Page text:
Monday, February 11, 2008

Debian

Debian is an all-volunteer organization dedicated to developing free software and promoting the ideals of the Free Software Foundation. The Debian Project began in 1993, when Ian Murdock issued an open invitation to software developers to contribute to a complete and coherent software distribution based on the relatively new Linux kernel. That relatively small band of dedicated enthusiasts, originally funded by the Free Software Foundation and influenced by the GNU philosophy, has grown over the years into an organization of around 900 Debian Developers.

Debian's attention to detail allows us to produce a high-quality, stable, and scalable distribution. Installations can be easily configured to serve many roles, from stripped-down firewalls to desktop scientific workstations to high-end network servers.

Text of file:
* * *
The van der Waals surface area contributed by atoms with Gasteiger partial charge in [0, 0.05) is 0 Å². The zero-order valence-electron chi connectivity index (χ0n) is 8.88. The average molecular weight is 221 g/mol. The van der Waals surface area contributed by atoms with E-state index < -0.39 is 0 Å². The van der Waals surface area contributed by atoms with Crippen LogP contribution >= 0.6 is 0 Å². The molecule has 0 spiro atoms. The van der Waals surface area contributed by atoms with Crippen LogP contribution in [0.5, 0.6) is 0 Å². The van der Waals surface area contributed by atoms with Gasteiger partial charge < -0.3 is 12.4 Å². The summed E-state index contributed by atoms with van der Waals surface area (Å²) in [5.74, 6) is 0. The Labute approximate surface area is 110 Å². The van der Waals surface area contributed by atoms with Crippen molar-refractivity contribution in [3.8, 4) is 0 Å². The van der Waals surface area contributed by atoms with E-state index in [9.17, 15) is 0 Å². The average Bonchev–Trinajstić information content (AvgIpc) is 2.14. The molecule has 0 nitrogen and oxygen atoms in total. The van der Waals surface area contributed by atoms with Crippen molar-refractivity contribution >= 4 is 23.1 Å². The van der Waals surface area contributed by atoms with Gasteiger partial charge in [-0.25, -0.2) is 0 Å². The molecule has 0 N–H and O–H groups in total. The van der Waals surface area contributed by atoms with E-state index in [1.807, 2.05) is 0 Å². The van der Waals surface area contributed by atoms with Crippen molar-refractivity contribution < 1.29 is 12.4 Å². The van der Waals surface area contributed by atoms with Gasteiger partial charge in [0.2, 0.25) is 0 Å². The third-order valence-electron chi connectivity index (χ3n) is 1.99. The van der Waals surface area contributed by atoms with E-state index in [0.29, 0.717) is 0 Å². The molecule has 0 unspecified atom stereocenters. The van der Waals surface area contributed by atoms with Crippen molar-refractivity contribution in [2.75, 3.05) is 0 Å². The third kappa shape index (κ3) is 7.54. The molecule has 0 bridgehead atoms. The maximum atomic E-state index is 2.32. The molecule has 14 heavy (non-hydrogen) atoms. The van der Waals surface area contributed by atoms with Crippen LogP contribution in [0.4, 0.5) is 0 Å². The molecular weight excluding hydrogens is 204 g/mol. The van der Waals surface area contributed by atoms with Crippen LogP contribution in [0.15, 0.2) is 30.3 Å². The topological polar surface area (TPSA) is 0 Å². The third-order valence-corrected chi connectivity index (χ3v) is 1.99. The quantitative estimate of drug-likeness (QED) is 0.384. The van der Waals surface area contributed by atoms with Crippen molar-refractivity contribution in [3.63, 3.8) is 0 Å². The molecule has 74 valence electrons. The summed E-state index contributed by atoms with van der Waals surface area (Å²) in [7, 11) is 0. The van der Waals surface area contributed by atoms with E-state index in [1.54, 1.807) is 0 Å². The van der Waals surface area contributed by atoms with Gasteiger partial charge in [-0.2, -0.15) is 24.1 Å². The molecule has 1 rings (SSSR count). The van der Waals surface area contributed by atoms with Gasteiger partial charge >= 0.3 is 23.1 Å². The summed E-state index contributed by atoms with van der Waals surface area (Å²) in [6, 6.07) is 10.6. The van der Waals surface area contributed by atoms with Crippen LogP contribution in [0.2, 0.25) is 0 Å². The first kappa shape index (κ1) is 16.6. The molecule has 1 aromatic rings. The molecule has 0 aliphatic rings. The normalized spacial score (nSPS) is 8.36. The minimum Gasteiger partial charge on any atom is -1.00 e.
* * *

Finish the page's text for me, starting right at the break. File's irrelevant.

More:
Debian is especially popular among advanced users because of its technical excellence and its deep commitment to the needs and expectations of the Linux community. Debian also introduced many features to Linux that are now commonplace.

Debian was the first Linux distribution to include a package management system for easy installation and removal of software. It was also the first Linux distribution that could be upgraded without requiring reinstallation.

Debian continues to be a leader in Linux development. Its development process is an example of just how well the Open Source development model can work — even for very complex tasks such as building and maintaining a complete operating system.

No comments: